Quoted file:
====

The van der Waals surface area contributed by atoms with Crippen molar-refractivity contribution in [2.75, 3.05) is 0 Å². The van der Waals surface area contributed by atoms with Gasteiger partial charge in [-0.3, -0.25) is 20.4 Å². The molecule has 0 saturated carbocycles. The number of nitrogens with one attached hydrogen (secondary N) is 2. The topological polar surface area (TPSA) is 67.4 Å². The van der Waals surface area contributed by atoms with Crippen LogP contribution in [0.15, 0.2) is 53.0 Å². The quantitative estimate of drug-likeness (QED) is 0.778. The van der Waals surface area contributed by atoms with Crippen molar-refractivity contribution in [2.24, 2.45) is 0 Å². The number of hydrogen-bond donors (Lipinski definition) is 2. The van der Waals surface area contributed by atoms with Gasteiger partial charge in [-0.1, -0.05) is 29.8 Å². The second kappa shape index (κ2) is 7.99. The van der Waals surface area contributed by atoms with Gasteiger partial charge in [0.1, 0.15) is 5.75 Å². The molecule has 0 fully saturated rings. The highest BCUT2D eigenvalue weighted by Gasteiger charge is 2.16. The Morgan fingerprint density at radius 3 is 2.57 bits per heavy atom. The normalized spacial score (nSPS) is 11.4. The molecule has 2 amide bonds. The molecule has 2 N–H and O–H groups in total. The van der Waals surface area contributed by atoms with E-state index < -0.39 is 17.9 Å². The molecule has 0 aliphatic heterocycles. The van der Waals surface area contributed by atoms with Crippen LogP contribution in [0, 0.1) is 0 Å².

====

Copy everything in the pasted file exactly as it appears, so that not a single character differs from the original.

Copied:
The van der Waals surface area contributed by atoms with Crippen molar-refractivity contribution in [2.75, 3.05) is 0 Å². The van der Waals surface area contributed by atoms with Gasteiger partial charge in [-0.3, -0.25) is 20.4 Å². The molecule has 0 saturated carbocycles. The number of nitrogens with one attached hydrogen (secondary N) is 2. The topological polar surface area (TPSA) is 67.4 Å². The van der Waals surface area contributed by atoms with Crippen LogP contribution in [0.15, 0.2) is 53.0 Å². The quantitative estimate of drug-likeness (QED) is 0.778. The van der Waals surface area contributed by atoms with Crippen molar-refractivity contribution in [2.24, 2.45) is 0 Å². The number of hydrogen-bond donors (Lipinski definition) is 2. The van der Waals surface area contributed by atoms with Gasteiger partial charge in [-0.1, -0.05) is 29.8 Å². The second kappa shape index (κ2) is 7.99. The van der Waals surface area contributed by atoms with Gasteiger partial charge in [0.1, 0.15) is 5.75 Å². The molecule has 0 fully saturated rings. The highest BCUT2D eigenvalue weighted by Gasteiger charge is 2.16. The Morgan fingerprint density at radius 3 is 2.57 bits per heavy atom. The normalized spacial score (nSPS) is 11.4. The molecule has 2 amide bonds. The molecule has 2 N–H and O–H groups in total. The van der Waals surface area contributed by atoms with E-state index < -0.39 is 17.9 Å². The molecule has 0 aliphatic heterocycles. The van der Waals surface area contributed by atoms with Crippen LogP contribution in [0, 0.1) is 0 Å².